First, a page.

"We got out with cuts and bruises. I think most people did."

Walking wounded were taken from the scene in ambulances as a team of firefighters rushed through the front stage door in Archer Street.

Some were taken to the nearby White Horse pub, while others were taken from the scene to be reunited with friends and family members.

A Met spokesman said: "London Fire Brigade and London Ambulance Service are on scene.

"We have had reports of multiple casualties but no further detail at present."

Simon Usborne, a writer for the Independent newspaper, said there was a "cloud" of dust obscuring the stage after parts of masonry appeared to fall away.

He said: "There was panic, there was screaming."

He added that there did not appear to be any sign of damage from the outside of the theatre.

Jess Bowie, content editor of The House magazine, tweeted: "Was just seeing 'The Curious Incident' in the West End when the roof of the Apollo Theatre caved in. Absolutely petrifying. Don't know if anyone is trapped in there but people outside are covered in dust and some in blood. Utterly horrible."

Andrew Howard-Smith, 68, said: "I saw the edge of the balcony come down, that's what I saw. We were on the balcony below.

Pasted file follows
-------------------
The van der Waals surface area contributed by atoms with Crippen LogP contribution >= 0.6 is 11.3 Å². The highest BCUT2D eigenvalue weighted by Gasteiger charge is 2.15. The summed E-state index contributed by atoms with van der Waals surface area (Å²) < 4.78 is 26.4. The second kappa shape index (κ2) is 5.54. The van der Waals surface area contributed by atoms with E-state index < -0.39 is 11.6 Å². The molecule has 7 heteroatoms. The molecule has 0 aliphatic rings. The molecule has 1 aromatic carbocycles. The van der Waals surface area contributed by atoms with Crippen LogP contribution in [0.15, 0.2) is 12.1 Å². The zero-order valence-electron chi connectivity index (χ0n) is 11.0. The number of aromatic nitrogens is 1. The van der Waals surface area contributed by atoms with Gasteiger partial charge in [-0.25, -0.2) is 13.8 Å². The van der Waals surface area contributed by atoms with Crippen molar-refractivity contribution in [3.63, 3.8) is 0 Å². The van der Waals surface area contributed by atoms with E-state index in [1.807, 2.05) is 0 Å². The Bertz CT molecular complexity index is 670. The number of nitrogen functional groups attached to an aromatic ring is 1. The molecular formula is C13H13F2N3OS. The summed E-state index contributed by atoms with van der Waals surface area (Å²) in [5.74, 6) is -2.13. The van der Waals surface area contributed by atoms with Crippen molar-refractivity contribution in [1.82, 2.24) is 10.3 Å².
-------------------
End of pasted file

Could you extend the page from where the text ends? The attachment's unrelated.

"In the production you had to hold on to the rail and lean over to see what was going on, and we were doing the same.

"Everybody must have got hold of the brass rail and just pushed it over, and then the edge came off. That was the only bit that came off, just the edge. It wasn't the whole of the balcony, just the front 2ft."

Libby Grundy, 65, said: "There was a bang, and then a huge cloud of dust. At first I thought it was a special effect.

"I heard somebody on the stage say 'Oh bloody hell', because they must have seen it.

"And then people realised it must be some sort of emergency and people started getting up. People didn't panic. People were quite shaky when they got out.

"There wasn't any screaming. People were scared, but they weren't screaming.

"I feel quite shaky now."

Theatre-goer Khalil Anjarwalla said he, his heavily pregnant wife and her parents managed to escape from the theatre safely after "kilos of concrete plummeted from the ceiling".

Business owner Mr Anjarwalla said: "I was in the upper circle with my family when, about 45 minutes in, people started shouting and screaming.

"We thought it was part of the play. But the ceiling was crumbling.

"Within an instant the whole roof seemed to come down.

"We saw a lot of people completely covered in dust - I could hardly breathe.

"We had to get out, calmly. I remember thinking the cloud, the dust - it reminded me of those scenes from 9/11 in the aftermath of the building collapsing."

Mr Anjarwalla, a businessman from Kenya who was visiting his in-laws with his English wife, Aliya, said: "The actors just seemed to run from the stage. They had obviously seen what had happened.

"Thankfully we are all OK. My wife is seven months pregnant but she is OK.

"We feel very blessed."

He said some people seemed to be "cut quite badly".